It would probably explain my ambiguous relationship with Kimmy as well, since, while she seemed to see a lot in me, I couldn’t see much of her at all that brought me to her. I found the whole thing to be an interesting phenomenon, an experiment waiting for observations, probably the most offensive attitude towards love there is. And so, not being able to recognize those kinds of qualities at the time, nothing amounted of that relationship. I’m not necessarily say that the chemicals weren’t reacting for me, nor that I wasn’t feeling it enough, but the fact still stands that the behavior exhibited brought about this kind of string of events. My middle school experience taught me that there was much more to romance than the usual “I like you” statement. It’s a commitment that, perhaps unfortunately, I do not feel mentally prepared for. Of course, I’ve never tried getting into a relationship after that point, so it could possibly be moot.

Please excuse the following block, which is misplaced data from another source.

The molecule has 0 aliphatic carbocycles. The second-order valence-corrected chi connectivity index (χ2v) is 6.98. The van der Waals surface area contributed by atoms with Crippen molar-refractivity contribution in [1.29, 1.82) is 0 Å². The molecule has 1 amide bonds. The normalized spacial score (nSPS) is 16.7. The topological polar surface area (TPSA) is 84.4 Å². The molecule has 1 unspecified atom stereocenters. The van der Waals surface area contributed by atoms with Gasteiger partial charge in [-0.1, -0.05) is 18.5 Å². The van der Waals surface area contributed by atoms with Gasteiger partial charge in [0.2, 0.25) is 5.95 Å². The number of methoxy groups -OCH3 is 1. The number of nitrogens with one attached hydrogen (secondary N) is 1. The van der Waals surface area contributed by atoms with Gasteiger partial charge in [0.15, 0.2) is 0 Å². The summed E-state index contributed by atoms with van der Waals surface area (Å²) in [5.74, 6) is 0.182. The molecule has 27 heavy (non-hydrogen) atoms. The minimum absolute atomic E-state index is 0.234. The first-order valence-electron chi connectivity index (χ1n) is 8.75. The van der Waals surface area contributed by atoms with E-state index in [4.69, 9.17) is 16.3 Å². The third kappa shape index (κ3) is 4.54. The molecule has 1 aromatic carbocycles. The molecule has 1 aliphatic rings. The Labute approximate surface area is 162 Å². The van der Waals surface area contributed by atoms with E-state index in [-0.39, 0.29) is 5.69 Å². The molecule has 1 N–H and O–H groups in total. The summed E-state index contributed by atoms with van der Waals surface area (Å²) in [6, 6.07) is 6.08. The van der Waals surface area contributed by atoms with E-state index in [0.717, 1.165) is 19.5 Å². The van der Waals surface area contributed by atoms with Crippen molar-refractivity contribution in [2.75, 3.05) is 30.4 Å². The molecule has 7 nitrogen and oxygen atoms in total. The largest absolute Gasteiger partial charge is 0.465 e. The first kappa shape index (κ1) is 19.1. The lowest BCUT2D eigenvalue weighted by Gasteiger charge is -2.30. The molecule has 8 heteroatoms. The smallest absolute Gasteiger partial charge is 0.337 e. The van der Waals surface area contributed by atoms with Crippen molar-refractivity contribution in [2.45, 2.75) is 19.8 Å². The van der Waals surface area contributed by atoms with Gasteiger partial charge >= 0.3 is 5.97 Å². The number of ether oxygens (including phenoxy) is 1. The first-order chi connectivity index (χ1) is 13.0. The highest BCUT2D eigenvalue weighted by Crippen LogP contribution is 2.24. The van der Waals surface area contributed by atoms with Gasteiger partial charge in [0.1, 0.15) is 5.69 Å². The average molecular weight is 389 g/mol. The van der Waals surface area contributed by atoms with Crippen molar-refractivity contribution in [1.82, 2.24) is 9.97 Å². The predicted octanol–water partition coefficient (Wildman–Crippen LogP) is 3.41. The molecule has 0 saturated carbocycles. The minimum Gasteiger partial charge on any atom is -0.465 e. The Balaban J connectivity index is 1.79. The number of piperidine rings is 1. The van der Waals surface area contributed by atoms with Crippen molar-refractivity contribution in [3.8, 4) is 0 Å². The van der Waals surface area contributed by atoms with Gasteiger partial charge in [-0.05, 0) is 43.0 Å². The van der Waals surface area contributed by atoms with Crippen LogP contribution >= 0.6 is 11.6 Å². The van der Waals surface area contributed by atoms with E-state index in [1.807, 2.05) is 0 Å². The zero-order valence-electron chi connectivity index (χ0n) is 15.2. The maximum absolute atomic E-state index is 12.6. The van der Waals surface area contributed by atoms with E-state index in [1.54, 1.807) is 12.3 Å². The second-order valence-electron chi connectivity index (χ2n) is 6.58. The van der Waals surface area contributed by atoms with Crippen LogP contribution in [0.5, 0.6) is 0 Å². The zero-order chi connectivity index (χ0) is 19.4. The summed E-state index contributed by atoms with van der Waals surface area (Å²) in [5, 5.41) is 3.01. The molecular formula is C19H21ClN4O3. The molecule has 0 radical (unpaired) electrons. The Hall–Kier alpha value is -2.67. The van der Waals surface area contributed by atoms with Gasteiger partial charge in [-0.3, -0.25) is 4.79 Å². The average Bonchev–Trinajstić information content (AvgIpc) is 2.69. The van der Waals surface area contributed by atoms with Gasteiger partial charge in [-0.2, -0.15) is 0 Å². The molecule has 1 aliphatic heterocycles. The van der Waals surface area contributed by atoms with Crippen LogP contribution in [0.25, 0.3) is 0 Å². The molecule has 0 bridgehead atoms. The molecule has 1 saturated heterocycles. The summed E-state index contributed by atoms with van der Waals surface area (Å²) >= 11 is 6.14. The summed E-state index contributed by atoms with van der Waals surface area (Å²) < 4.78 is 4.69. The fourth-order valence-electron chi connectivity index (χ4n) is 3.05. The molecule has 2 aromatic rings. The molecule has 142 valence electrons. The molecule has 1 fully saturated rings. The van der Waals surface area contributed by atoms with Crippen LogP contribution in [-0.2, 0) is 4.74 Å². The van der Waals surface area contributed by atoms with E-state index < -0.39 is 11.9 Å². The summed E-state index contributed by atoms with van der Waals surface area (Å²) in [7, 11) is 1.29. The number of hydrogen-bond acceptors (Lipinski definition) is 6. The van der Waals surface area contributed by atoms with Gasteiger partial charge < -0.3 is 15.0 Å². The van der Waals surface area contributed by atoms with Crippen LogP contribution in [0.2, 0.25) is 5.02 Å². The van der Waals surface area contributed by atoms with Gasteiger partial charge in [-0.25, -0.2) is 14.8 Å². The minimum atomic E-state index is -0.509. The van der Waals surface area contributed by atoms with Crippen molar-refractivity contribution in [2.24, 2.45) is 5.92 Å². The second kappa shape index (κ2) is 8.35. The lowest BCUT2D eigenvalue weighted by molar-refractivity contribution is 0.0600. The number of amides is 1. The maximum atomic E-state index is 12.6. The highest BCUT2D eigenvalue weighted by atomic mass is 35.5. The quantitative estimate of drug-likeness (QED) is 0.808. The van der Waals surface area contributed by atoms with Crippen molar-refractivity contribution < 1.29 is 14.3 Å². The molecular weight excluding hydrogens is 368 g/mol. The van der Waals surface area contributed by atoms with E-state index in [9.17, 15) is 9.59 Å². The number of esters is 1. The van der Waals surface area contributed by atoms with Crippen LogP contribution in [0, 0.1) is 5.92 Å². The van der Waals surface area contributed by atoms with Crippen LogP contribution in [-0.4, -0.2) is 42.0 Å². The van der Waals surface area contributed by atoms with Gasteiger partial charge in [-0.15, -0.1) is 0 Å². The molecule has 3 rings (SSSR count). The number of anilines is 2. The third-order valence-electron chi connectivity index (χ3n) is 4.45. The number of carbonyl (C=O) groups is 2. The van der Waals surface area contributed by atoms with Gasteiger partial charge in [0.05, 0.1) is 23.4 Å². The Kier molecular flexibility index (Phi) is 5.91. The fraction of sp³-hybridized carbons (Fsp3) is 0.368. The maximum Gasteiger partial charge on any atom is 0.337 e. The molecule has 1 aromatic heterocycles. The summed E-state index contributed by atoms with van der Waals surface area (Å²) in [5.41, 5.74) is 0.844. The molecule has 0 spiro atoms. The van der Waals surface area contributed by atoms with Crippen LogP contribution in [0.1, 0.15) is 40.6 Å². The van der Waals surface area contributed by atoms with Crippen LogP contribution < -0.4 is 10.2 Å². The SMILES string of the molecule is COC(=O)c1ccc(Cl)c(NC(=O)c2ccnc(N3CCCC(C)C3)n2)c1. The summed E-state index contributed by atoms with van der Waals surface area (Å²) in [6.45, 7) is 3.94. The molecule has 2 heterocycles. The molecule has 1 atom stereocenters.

- The images used come from episode 7 of both Kimi to Boku and Kimi to Boku 2, which deal with the issue of unrequited love from the recipient’s perspective.
- I decided to watch this anime on a whim. I shall now trust my whims more often.